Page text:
Good GOD, the language. The dark beauty. The “metallic grin” of Death, drilling his welcome in from the last stanza is nothing short of stunning. In many ways, she manages to presage in just a few words the biomechanical horrors of HR Giger’s brilliant oeuvre in image, but imbues it with a devilishly welcoming presence. AND, she did it in the mid-nineteenth-century.


Another famous example ::

Because I could not stop for Death–


Because I could not stop for Death–
He kindly stopped for me–
The Carriage held but just Ourselves–
And Immortality.

We slowly drove–He knew no haste
And I had put away
My labor and my leisure too,
For His Civility–

We passed the School, where Children strove
At Recess–in the Ring–
We passed the Fields of Gazing Grain–
We passed the Setting Sun–

Or rather–He passed us–
The Dews drew quivering and chill–
For only Gossamer, my Gown–
My Tippet–only Tulle–

We paused before a House that seemed
A Swelling of the Ground–
The Roof was scarcely visible–
The Cornice–in the Ground–

Since then–’tis Centuries–and yet
Feels shorter than the Day
I first surmised the Horses’ Heads
Were toward Eternity–

Again, amazing. I almost feel that to say too much is to take away from the work itself.

And from the “Totally Epic Things That Will Never Happen” file, I fantasize about an album where total metal masters Baroness take Dickinson’s work and interpret it through song. Holy crap, talk about too much awesome. Hey, a boy can have his fantasies, right? Listen to these and imagine her work interpreted in this way ::

Boys, if you’re listening out there, help a brother out and consider at least one track like this. (PS — I saw your show at The Firebird here in St. Louis and I’m still riding on a musical high from it. Keep it up!)

I think the obituary that Susan Dickinson wrote about her friend summed Emily’s talent best :: “A Damascus blade gleaming and glancing in the sun was her wit. Her swift poetic rapture was like the long glistening note of a bird one hears in the June woods at high noon, but can never see..”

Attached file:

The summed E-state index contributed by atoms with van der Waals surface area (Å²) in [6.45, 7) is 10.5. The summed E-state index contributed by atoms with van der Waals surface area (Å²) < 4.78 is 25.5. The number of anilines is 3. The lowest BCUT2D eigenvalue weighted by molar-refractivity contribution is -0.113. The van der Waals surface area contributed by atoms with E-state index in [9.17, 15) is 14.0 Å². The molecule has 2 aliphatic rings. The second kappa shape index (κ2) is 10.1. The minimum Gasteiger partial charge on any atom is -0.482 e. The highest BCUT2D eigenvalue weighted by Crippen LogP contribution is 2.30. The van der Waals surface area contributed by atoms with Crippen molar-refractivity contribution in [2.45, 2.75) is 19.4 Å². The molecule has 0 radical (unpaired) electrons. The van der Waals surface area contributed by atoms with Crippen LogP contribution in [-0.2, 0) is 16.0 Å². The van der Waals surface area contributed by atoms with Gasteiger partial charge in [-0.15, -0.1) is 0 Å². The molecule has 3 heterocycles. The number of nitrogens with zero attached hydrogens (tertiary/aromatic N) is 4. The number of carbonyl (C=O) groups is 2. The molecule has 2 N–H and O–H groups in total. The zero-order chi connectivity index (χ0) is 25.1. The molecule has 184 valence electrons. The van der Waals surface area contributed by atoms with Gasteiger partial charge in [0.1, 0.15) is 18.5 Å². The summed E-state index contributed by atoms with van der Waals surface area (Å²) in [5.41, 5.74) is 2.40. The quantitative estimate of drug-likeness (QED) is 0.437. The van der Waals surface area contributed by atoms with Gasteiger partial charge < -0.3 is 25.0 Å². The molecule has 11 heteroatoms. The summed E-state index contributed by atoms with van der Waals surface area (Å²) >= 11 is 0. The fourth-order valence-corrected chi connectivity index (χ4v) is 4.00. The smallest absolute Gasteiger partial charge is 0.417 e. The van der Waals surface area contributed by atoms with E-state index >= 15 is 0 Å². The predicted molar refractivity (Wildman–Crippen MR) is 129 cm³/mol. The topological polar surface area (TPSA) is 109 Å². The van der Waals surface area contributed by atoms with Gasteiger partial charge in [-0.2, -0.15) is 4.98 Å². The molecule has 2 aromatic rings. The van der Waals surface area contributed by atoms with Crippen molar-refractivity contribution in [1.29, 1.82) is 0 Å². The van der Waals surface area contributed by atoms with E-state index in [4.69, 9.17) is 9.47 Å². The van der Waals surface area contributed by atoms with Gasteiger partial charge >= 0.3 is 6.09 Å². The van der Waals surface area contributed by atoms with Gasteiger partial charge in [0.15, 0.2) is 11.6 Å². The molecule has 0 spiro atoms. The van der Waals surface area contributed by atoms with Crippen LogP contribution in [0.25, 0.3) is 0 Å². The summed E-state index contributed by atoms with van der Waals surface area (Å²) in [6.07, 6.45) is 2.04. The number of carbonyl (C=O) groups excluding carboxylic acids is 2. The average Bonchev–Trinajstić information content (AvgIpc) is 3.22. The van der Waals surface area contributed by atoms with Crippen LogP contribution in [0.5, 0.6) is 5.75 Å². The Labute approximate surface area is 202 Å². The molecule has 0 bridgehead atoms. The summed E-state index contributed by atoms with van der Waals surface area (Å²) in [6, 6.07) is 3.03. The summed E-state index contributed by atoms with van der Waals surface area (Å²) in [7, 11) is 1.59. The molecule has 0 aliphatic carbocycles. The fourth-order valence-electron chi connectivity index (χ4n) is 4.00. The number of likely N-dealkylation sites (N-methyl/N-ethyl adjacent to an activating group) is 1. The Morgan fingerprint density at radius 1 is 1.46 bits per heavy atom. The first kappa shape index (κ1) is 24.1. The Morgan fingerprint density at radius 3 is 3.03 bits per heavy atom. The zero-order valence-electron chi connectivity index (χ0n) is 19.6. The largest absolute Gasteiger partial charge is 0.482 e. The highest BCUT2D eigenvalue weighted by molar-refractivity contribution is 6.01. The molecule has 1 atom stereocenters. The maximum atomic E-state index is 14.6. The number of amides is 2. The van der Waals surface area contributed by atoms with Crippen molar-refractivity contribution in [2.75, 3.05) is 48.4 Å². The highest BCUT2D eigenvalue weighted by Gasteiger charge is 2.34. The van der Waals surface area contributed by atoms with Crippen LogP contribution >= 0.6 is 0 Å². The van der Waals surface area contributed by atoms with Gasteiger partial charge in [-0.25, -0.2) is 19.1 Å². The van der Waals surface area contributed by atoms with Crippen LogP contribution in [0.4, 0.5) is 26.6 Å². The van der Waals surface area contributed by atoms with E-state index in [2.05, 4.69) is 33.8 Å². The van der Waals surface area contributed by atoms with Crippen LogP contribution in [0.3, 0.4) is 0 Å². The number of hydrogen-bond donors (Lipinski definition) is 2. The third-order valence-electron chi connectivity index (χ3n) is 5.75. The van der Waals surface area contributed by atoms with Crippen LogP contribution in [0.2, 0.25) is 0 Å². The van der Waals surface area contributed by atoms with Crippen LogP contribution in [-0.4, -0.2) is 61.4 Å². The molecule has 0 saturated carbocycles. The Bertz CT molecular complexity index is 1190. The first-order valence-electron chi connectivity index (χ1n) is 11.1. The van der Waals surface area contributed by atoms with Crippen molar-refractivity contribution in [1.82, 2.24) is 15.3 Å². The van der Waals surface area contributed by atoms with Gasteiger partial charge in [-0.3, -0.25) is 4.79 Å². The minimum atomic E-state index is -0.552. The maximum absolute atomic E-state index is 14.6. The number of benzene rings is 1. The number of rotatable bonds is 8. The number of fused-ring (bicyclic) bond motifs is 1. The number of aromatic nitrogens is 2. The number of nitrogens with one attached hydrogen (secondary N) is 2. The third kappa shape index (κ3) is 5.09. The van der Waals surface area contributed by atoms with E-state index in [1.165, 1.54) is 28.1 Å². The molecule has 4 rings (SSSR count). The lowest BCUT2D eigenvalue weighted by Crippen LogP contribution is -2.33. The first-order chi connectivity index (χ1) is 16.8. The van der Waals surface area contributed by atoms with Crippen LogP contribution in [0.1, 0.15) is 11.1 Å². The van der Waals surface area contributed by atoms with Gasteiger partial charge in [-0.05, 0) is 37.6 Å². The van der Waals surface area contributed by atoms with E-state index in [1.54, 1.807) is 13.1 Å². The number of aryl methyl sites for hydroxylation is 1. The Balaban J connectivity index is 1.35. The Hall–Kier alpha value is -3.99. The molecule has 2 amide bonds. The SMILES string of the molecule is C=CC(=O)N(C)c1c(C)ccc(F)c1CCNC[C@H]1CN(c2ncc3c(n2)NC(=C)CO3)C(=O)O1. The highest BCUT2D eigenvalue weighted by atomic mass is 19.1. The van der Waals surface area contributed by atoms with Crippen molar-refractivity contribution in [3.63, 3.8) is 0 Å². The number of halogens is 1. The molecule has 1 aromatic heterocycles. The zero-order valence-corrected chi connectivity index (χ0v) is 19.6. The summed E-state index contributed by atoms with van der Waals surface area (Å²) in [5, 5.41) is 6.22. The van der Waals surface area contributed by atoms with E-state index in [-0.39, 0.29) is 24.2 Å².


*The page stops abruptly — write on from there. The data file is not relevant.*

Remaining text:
Emily, thank you for the rich, dark heritage you have left us.



The 19th century gave us some of the most indelible images and stories of the horror genre. The monsters and men set forth in the books of that era continue to haunt us today and form the basis for our modern scene.

As I have mentioned, I am a designer by trade and I love to play with personal projects. I thought I would share a concept that I have been working on to pay homage to the great horror masterworks of the 19th century. I’m calling the project “A Century of Horror Classics.” I have designed and illustrated shirts representing 7 incredibly seminal works from that era. Here a list of the works in chrono order ::

~ “Frankenstein; Or, The Modern Prometheus” :: Mary Shelley (1818)
~ “Melmoth the Wanderer” :: Charles Maturin (1820)
~ “Strange Case of Dr. Jekyll & Mr. Hyde” :: Robert Louis Stevenson (1886)
~ “The Picture of Dorian Gray” :: Oscar Wilde (1890)
~ “The Great God Pan” :: Arthur Machen (1894)
~ “Dracula” :: Bram Stoker (1897)
~ “The Turn of the Screw” :: Henry James (1898)

Annnd… Here are the designs in an order I thought presented well for the blog ::


Drop a line and let me know what you think of these. I know I will wear them in honor of the horror greats they represent.



Two years ago on my birthday, my lovely wife and daughter treated me to a perfect day. At the center of the day’s activities was a “photo safari” amongst the peaceful, yet deliciously creepy Victorian gothic splendor that is St. Louis’ legendary Bellefontaine Cemetery.

Bellefontaine was created in 1849 and has hosted 87,000 burials as of 2012. It is an exquisite example of the grand Victorian tradition of the “arboretum cemetery” or “rural cemetery.” It is also a wonderful illustration of the Victorian fascination with death and the dead. Truly gorgeous tableaus abound and there is no shortage of beautifully morbid imagery rendered in the silent, stately stone of the headstones, monuments and crypts throughout the rolling grounds.

I can’t say enough how WORTH IT a visit is.

As I was designing this blog, I mined the results of my photos to create the background for these pages. Looking at the photos again, I thought they would be cool to share here. Below, I have included just a few examples. Visit this link to see all of my photos from the day ::




Please, visit Bellefontaine Cemetery for yourself. It is a true gem for those who love their beauty tinged with a touch of historic gothic horror.

Address :: 4947 W Florissant Ave, St Louis, MO 63115
Phone :: (314) 381-0750
Hours :: Every Day 8:00AM to 4:00PM